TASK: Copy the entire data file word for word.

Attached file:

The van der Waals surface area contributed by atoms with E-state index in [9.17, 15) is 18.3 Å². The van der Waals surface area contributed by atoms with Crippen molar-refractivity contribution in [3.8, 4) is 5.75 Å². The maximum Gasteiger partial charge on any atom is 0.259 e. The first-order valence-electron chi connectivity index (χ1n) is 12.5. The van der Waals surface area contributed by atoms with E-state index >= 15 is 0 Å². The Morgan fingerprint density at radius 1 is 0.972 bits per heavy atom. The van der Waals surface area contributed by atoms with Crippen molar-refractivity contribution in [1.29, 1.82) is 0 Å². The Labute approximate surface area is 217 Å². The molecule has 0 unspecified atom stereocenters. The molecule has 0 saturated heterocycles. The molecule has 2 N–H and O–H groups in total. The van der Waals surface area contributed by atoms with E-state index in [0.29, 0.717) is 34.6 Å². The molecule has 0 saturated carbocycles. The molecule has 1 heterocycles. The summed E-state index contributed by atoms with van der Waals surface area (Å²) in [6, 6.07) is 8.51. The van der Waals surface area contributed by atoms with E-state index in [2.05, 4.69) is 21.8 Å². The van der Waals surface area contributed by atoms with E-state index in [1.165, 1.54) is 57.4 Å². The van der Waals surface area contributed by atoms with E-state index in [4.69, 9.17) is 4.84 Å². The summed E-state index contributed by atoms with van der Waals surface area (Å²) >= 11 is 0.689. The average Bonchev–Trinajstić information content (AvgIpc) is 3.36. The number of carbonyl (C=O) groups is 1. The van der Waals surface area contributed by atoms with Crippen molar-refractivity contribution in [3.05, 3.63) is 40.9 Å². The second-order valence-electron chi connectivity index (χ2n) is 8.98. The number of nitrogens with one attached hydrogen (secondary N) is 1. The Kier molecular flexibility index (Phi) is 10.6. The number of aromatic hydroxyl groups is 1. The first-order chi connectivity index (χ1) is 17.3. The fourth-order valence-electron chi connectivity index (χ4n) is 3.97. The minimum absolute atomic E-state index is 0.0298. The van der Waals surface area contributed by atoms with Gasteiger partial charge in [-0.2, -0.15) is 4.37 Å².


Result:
The van der Waals surface area contributed by atoms with E-state index in [9.17, 15) is 18.3 Å². The van der Waals surface area contributed by atoms with Crippen molar-refractivity contribution in [3.8, 4) is 5.75 Å². The maximum Gasteiger partial charge on any atom is 0.259 e. The first-order valence-electron chi connectivity index (χ1n) is 12.5. The van der Waals surface area contributed by atoms with E-state index >= 15 is 0 Å². The Morgan fingerprint density at radius 1 is 0.972 bits per heavy atom. The van der Waals surface area contributed by atoms with Crippen molar-refractivity contribution in [1.29, 1.82) is 0 Å². The Labute approximate surface area is 217 Å². The molecule has 0 unspecified atom stereocenters. The molecule has 0 saturated heterocycles. The molecule has 2 N–H and O–H groups in total. The van der Waals surface area contributed by atoms with E-state index in [0.29, 0.717) is 34.6 Å². The molecule has 0 saturated carbocycles. The molecule has 1 heterocycles. The summed E-state index contributed by atoms with van der Waals surface area (Å²) in [6, 6.07) is 8.51. The van der Waals surface area contributed by atoms with E-state index in [2.05, 4.69) is 21.8 Å². The van der Waals surface area contributed by atoms with E-state index in [1.165, 1.54) is 57.4 Å². The van der Waals surface area contributed by atoms with E-state index in [4.69, 9.17) is 4.84 Å². The summed E-state index contributed by atoms with van der Waals surface area (Å²) >= 11 is 0.689. The average Bonchev–Trinajstić information content (AvgIpc) is 3.36. The number of carbonyl (C=O) groups is 1. The van der Waals surface area contributed by atoms with Crippen molar-refractivity contribution in [3.05, 3.63) is 40.9 Å². The second-order valence-electron chi connectivity index (χ2n) is 8.98. The number of nitrogens with one attached hydrogen (secondary N) is 1. The Kier molecular flexibility index (Phi) is 10.6. The number of aromatic hydroxyl groups is 1. The first-order chi connectivity index (χ1) is 17.3. The fourth-order valence-electron chi connectivity index (χ4n) is 3.97. The minimum absolute atomic E-state index is 0.0298. The van der Waals surface area contributed by atoms with Gasteiger partial charge in [-0.2, -0.15) is 4.37 Å².